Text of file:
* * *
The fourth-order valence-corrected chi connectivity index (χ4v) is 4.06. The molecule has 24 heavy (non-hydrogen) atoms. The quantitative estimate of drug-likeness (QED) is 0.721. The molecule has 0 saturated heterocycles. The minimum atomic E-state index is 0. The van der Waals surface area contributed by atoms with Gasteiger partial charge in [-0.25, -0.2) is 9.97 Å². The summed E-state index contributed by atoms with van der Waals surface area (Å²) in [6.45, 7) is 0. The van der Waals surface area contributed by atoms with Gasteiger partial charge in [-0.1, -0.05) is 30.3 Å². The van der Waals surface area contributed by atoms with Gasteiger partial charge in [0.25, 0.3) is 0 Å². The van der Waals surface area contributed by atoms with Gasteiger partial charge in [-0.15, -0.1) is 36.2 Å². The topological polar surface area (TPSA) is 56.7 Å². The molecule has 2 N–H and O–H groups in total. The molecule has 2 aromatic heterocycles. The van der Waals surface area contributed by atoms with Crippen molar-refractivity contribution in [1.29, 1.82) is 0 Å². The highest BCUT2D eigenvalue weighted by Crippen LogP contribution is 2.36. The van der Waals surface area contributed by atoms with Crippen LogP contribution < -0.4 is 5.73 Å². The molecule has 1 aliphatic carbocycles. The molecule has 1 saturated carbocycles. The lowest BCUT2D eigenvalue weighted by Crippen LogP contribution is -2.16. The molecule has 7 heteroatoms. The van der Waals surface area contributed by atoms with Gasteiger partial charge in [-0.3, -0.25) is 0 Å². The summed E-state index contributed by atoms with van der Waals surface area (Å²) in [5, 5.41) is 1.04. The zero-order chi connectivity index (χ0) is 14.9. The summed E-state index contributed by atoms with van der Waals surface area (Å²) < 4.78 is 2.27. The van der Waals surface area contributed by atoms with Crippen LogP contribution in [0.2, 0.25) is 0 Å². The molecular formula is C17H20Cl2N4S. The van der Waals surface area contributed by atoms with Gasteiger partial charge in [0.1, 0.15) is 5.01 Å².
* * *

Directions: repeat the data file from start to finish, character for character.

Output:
The fourth-order valence-corrected chi connectivity index (χ4v) is 4.06. The molecule has 24 heavy (non-hydrogen) atoms. The quantitative estimate of drug-likeness (QED) is 0.721. The molecule has 0 saturated heterocycles. The minimum atomic E-state index is 0. The van der Waals surface area contributed by atoms with Gasteiger partial charge in [-0.25, -0.2) is 9.97 Å². The summed E-state index contributed by atoms with van der Waals surface area (Å²) in [6.45, 7) is 0. The van der Waals surface area contributed by atoms with Gasteiger partial charge in [-0.1, -0.05) is 30.3 Å². The van der Waals surface area contributed by atoms with Gasteiger partial charge in [0.25, 0.3) is 0 Å². The van der Waals surface area contributed by atoms with Gasteiger partial charge in [-0.15, -0.1) is 36.2 Å². The topological polar surface area (TPSA) is 56.7 Å². The molecule has 2 N–H and O–H groups in total. The molecule has 2 aromatic heterocycles. The van der Waals surface area contributed by atoms with Crippen molar-refractivity contribution in [1.29, 1.82) is 0 Å². The highest BCUT2D eigenvalue weighted by Crippen LogP contribution is 2.36. The van der Waals surface area contributed by atoms with Crippen LogP contribution < -0.4 is 5.73 Å². The molecule has 1 aliphatic carbocycles. The molecule has 1 saturated carbocycles. The lowest BCUT2D eigenvalue weighted by Crippen LogP contribution is -2.16. The molecule has 7 heteroatoms. The van der Waals surface area contributed by atoms with Gasteiger partial charge in [-0.3, -0.25) is 0 Å². The summed E-state index contributed by atoms with van der Waals surface area (Å²) in [5, 5.41) is 1.04. The zero-order chi connectivity index (χ0) is 14.9. The summed E-state index contributed by atoms with van der Waals surface area (Å²) < 4.78 is 2.27. The van der Waals surface area contributed by atoms with Crippen LogP contribution in [0.2, 0.25) is 0 Å². The molecular formula is C17H20Cl2N4S. The van der Waals surface area contributed by atoms with Gasteiger partial charge in [0.1, 0.15) is 5.01 Å².